I’ve said it myself on my blogs – disclaimers of seeking advice from professionals and not taking my blog words as the gospel – and so does just about everyone else, but I want to say something here. We, meaning the collective blogging public, put up these type of disclaimers claiming no responsibility for other people’s actions and to consult professionals for mostly legal reasons. It would be irresponsible not to. I’m not disagreeing with putting up disclaimers. In our litigious society you should continue to put up disclaimers.
Yet, I’d like to point out that everyone is of their own free will. We should be educating people so that they realize that every action they choose or don’t choose in life is a risk that they take for their life and their life alone. This cannot be blamed on others. Yet, we all put up this notices that we are not responsible and please consult your professional of choice, most often physicians (at least when we’re talking about health and food).
Physicians have gone to lots and lots of school, carry malpractice insurances that cost more than your house does (this is part jest and part true), and the buck stops with them with just about everything. Your child isn’t doing well in school? Off to the doctor for an ADHD evaluation and maybe some medication. Your nose is running and your eyes itch, off to the doctor again for some allergy medicine. You need a physical to be cleared to attend work or school or you need a note to be absent? Again, off to the doctor. So yes, your doctor is the gatekeeper, the buck stops here, the fountain of knowledge, the healer, the medicine prescriber.
However, I’d like to point something out here. What if you want to eat primal or paleo and you do the “responsible” thing and consult your physician. You make that dreaded doctor’s appointment, sit on crinkly paper in an ugly gown, and talk to your doctor about this new “diet” that you want to try. In the 10 minutes that the doctor has allotted for his/her visit with you, s/he checkes your heart and lungs, ear, nose, and throat, and pushes on your stomach. Then s/he orders some blood work and when you bring up this “paleo diet,” the doctor either tells you to follow the dietary guidelines set out by the government, tries to nonchalantly disregard your questions, or if you’re lucky, will actually ask you some questions about this eating that you want to embark on.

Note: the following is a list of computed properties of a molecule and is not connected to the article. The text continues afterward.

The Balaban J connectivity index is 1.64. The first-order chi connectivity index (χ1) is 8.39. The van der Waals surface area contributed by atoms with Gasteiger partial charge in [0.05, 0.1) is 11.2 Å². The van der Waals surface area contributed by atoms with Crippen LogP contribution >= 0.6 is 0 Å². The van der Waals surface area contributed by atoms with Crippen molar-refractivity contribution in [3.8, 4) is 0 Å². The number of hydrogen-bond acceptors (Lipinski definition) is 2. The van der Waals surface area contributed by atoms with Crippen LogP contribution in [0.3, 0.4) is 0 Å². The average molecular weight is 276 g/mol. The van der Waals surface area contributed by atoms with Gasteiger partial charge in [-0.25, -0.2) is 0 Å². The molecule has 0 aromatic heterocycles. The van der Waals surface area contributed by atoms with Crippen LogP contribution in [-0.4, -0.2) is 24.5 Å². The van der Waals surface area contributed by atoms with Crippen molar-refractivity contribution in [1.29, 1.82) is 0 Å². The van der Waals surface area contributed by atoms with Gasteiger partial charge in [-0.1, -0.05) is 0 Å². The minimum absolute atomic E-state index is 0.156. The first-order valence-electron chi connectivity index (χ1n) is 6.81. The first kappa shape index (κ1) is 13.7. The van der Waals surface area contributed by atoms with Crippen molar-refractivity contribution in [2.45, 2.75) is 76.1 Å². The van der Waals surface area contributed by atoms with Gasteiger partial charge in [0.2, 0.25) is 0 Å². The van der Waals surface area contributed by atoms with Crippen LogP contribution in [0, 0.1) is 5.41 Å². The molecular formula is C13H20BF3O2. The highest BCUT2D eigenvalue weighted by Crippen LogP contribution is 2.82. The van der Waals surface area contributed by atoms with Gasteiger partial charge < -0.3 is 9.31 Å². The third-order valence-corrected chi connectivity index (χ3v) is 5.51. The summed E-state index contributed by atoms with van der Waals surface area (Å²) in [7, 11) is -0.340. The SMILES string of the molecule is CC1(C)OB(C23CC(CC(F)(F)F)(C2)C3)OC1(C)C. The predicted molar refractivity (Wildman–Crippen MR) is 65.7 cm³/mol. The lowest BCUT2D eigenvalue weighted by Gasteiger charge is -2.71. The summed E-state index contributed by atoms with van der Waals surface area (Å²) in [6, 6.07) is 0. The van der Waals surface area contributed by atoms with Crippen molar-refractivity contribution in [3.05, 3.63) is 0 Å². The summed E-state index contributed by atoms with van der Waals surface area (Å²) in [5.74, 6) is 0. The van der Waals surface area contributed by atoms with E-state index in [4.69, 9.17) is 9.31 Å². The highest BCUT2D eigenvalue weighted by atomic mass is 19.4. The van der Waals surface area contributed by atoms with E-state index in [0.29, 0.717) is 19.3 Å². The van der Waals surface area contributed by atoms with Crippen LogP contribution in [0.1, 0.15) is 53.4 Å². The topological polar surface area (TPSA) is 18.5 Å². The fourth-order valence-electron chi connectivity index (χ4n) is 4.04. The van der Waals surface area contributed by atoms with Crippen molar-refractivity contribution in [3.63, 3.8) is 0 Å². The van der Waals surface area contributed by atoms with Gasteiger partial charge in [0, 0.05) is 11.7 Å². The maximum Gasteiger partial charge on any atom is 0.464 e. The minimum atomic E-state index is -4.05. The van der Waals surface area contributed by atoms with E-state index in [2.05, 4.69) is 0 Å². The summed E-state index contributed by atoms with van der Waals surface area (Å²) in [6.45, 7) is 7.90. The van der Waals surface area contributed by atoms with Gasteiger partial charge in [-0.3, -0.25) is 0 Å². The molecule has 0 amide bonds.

I have heard that there are physicians out there who are hip to paleo and primal eating habits. Some even eat that way themselves. However, most physicians will have no clue about primal or paleo eating habits. So, should you consult your physician and follow his/her advice if they tell you not to eat paleo or they tell you to follow the U.S. government’s dietary guidelines?
Maybe, the disclaimer/advice to consult your physician is actually a bit misled. I think it is. It is your life and I encourage you to think carefully about the choices that you make. You have to fight for yourself. Sometimes it’s tiring work. I think it’s tiring to find physicians who are willing to admit that they don’t know something or who are willing to be challenged by their patients. Healthcare professionals are more apt to think of patients who don’t follow advice or the norm as weird than they are to take a close look at something that they just don’t have awareness of.
So what I’m telling you in this rambling post is that physicians don’t always know best. Most of the time they probably do. They went to a lot of school and training to do what they do. However, when it comes to being healthy, I would wager to guess that they spent less time learning about maintaining health than they did about what drugs treat what illnesses. If you ask your doctor about food and food quality, they can probably tell you that fruits and vegetables are good for you, that fish has omega-3 fatty acids, and that saturated fats are bad for you (I’ll tell you a story about this last part in another post.). Beyond that, most physicians I know are clueless.
Most healthcare professionals that I know and have interacted with eat copious amounts of sugar laden foods, a lot of wheat products, and low fat food products. They often eat out and most are in the process of trying to lose weight. Are these people healthy? Not even close. Not only is their diet terrible, but their sleep is terrible and their stress levels are through the roof. Are you going to take their advice about eating? Or even leading a healthy life?
I’m not saying to argue or even fire your doctor, but I’m asking you to consider the advice that you’re being given and whether it’s wise to just follow advice just because a person has some letters after their name and are called “doctor.” Your physician is going to know more about things like drugs and diseases than you are. It’s their job to. They will have access to and read more technical and scientific literature than you will. Those are the facts. However, they will not know everything. So, please do consult your physician, but in some matters, you might want to take his/her advice with a grain of salt.